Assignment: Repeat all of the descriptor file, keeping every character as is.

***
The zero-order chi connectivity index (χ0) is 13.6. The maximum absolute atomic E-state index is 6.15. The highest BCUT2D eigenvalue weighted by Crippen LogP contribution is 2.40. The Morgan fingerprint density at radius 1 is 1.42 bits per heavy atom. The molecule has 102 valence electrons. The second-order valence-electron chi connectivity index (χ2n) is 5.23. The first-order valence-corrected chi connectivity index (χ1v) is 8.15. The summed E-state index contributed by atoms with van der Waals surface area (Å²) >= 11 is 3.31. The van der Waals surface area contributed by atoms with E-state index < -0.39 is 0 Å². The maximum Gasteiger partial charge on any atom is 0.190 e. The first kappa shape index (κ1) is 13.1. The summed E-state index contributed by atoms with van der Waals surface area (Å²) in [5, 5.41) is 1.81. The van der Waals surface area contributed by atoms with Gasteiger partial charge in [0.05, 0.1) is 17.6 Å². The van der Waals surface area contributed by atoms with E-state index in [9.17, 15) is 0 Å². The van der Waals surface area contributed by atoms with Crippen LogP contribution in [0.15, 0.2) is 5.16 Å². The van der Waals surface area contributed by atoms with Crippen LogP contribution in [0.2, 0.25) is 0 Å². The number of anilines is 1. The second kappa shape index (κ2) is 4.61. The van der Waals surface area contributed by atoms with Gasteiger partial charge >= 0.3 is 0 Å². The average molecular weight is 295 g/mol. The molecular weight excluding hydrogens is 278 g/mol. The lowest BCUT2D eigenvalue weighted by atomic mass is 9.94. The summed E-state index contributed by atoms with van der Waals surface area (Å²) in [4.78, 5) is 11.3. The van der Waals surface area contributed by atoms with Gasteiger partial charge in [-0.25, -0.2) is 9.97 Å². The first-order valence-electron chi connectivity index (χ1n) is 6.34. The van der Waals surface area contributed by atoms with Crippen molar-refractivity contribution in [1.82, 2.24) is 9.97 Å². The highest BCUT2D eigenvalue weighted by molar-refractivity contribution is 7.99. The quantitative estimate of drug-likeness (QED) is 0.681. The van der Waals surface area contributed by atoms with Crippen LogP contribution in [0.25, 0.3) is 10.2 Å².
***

The zero-order chi connectivity index (χ0) is 13.6. The maximum absolute atomic E-state index is 6.15. The highest BCUT2D eigenvalue weighted by Crippen LogP contribution is 2.40. The Morgan fingerprint density at radius 1 is 1.42 bits per heavy atom. The molecule has 102 valence electrons. The second-order valence-electron chi connectivity index (χ2n) is 5.23. The first-order valence-corrected chi connectivity index (χ1v) is 8.15. The summed E-state index contributed by atoms with van der Waals surface area (Å²) >= 11 is 3.31. The van der Waals surface area contributed by atoms with E-state index < -0.39 is 0 Å². The maximum Gasteiger partial charge on any atom is 0.190 e. The first kappa shape index (κ1) is 13.1. The summed E-state index contributed by atoms with van der Waals surface area (Å²) in [5, 5.41) is 1.81. The van der Waals surface area contributed by atoms with Gasteiger partial charge in [0.05, 0.1) is 17.6 Å². The van der Waals surface area contributed by atoms with E-state index in [9.17, 15) is 0 Å². The van der Waals surface area contributed by atoms with Crippen LogP contribution in [0.15, 0.2) is 5.16 Å². The van der Waals surface area contributed by atoms with Crippen LogP contribution in [0.2, 0.25) is 0 Å². The number of anilines is 1. The second kappa shape index (κ2) is 4.61. The van der Waals surface area contributed by atoms with Gasteiger partial charge >= 0.3 is 0 Å². The average molecular weight is 295 g/mol. The molecular weight excluding hydrogens is 278 g/mol. The lowest BCUT2D eigenvalue weighted by atomic mass is 9.94. The summed E-state index contributed by atoms with van der Waals surface area (Å²) in [4.78, 5) is 11.3. The van der Waals surface area contributed by atoms with Gasteiger partial charge in [-0.25, -0.2) is 9.97 Å². The first-order valence-electron chi connectivity index (χ1n) is 6.34. The van der Waals surface area contributed by atoms with Crippen molar-refractivity contribution in [1.82, 2.24) is 9.97 Å². The highest BCUT2D eigenvalue weighted by molar-refractivity contribution is 7.99. The quantitative estimate of drug-likeness (QED) is 0.681. The van der Waals surface area contributed by atoms with Crippen LogP contribution in [0.25, 0.3) is 10.2 Å².